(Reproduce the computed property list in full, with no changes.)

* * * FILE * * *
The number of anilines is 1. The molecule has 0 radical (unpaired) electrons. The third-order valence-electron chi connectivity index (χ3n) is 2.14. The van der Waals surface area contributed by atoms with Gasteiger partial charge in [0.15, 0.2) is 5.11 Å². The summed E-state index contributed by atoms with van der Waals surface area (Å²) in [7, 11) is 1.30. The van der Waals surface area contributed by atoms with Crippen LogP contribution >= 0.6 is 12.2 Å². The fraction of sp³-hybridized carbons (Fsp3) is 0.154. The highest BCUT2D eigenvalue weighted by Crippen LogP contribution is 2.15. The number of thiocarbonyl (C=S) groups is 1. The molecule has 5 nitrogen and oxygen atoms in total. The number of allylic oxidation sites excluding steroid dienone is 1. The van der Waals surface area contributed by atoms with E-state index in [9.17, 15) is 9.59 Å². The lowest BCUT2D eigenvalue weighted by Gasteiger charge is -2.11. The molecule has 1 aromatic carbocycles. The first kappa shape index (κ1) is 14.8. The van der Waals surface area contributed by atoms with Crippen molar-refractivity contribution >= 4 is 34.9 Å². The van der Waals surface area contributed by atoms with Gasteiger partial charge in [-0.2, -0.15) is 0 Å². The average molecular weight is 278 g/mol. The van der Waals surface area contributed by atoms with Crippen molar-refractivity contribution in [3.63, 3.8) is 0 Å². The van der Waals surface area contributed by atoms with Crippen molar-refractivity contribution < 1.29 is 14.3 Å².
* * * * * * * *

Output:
The number of anilines is 1. The molecule has 0 radical (unpaired) electrons. The third-order valence-electron chi connectivity index (χ3n) is 2.14. The van der Waals surface area contributed by atoms with Gasteiger partial charge in [0.15, 0.2) is 5.11 Å². The summed E-state index contributed by atoms with van der Waals surface area (Å²) in [7, 11) is 1.30. The van der Waals surface area contributed by atoms with Crippen LogP contribution >= 0.6 is 12.2 Å². The fraction of sp³-hybridized carbons (Fsp3) is 0.154. The highest BCUT2D eigenvalue weighted by Crippen LogP contribution is 2.15. The number of thiocarbonyl (C=S) groups is 1. The molecule has 5 nitrogen and oxygen atoms in total. The number of allylic oxidation sites excluding steroid dienone is 1. The van der Waals surface area contributed by atoms with E-state index in [9.17, 15) is 9.59 Å². The lowest BCUT2D eigenvalue weighted by Gasteiger charge is -2.11. The molecule has 1 aromatic carbocycles. The first kappa shape index (κ1) is 14.8. The van der Waals surface area contributed by atoms with Crippen molar-refractivity contribution >= 4 is 34.9 Å². The van der Waals surface area contributed by atoms with Gasteiger partial charge in [-0.2, -0.15) is 0 Å². The average molecular weight is 278 g/mol. The van der Waals surface area contributed by atoms with Crippen molar-refractivity contribution in [3.63, 3.8) is 0 Å². The van der Waals surface area contributed by atoms with Crippen molar-refractivity contribution < 1.29 is 14.3 Å².